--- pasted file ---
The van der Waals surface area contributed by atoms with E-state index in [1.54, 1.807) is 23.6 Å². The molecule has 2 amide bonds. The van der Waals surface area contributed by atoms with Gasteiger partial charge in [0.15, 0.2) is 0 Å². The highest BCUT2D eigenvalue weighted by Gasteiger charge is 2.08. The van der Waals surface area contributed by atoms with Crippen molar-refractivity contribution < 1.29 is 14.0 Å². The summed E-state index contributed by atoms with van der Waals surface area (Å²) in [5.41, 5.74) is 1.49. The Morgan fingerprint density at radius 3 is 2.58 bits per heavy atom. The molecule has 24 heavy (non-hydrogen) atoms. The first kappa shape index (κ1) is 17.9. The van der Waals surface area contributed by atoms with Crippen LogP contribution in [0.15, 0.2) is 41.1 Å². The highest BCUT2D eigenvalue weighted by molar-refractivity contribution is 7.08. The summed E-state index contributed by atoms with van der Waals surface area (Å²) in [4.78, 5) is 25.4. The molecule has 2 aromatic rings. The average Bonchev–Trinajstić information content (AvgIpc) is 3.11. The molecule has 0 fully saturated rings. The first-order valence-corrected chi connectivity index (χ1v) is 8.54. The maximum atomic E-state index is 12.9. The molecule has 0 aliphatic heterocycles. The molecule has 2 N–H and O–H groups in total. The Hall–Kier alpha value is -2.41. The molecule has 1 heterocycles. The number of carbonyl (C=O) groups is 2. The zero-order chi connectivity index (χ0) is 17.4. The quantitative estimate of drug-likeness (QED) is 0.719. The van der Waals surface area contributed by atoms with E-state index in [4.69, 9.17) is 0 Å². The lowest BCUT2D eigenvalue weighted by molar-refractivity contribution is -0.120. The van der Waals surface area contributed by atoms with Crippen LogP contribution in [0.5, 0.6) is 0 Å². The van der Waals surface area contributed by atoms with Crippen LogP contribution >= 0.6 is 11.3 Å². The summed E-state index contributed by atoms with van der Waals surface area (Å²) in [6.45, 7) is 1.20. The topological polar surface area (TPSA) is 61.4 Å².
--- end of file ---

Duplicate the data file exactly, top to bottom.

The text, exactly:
The van der Waals surface area contributed by atoms with E-state index in [1.54, 1.807) is 23.6 Å². The molecule has 2 amide bonds. The van der Waals surface area contributed by atoms with Gasteiger partial charge in [0.15, 0.2) is 0 Å². The highest BCUT2D eigenvalue weighted by Gasteiger charge is 2.08. The van der Waals surface area contributed by atoms with Crippen molar-refractivity contribution < 1.29 is 14.0 Å². The summed E-state index contributed by atoms with van der Waals surface area (Å²) in [5.41, 5.74) is 1.49. The Morgan fingerprint density at radius 3 is 2.58 bits per heavy atom. The molecule has 24 heavy (non-hydrogen) atoms. The first kappa shape index (κ1) is 17.9. The van der Waals surface area contributed by atoms with Crippen LogP contribution in [0.15, 0.2) is 41.1 Å². The highest BCUT2D eigenvalue weighted by molar-refractivity contribution is 7.08. The summed E-state index contributed by atoms with van der Waals surface area (Å²) in [4.78, 5) is 25.4. The molecule has 2 aromatic rings. The average Bonchev–Trinajstić information content (AvgIpc) is 3.11. The molecule has 0 fully saturated rings. The first-order valence-corrected chi connectivity index (χ1v) is 8.54. The maximum atomic E-state index is 12.9. The molecule has 0 aliphatic heterocycles. The molecule has 2 N–H and O–H groups in total. The Hall–Kier alpha value is -2.41. The molecule has 1 heterocycles. The number of carbonyl (C=O) groups is 2. The zero-order chi connectivity index (χ0) is 17.4. The quantitative estimate of drug-likeness (QED) is 0.719. The van der Waals surface area contributed by atoms with E-state index in [4.69, 9.17) is 0 Å². The lowest BCUT2D eigenvalue weighted by molar-refractivity contribution is -0.120. The van der Waals surface area contributed by atoms with Crippen LogP contribution in [0.5, 0.6) is 0 Å². The van der Waals surface area contributed by atoms with Crippen LogP contribution >= 0.6 is 11.3 Å². The summed E-state index contributed by atoms with van der Waals surface area (Å²) in [6.45, 7) is 1.20. The topological polar surface area (TPSA) is 61.4 Å².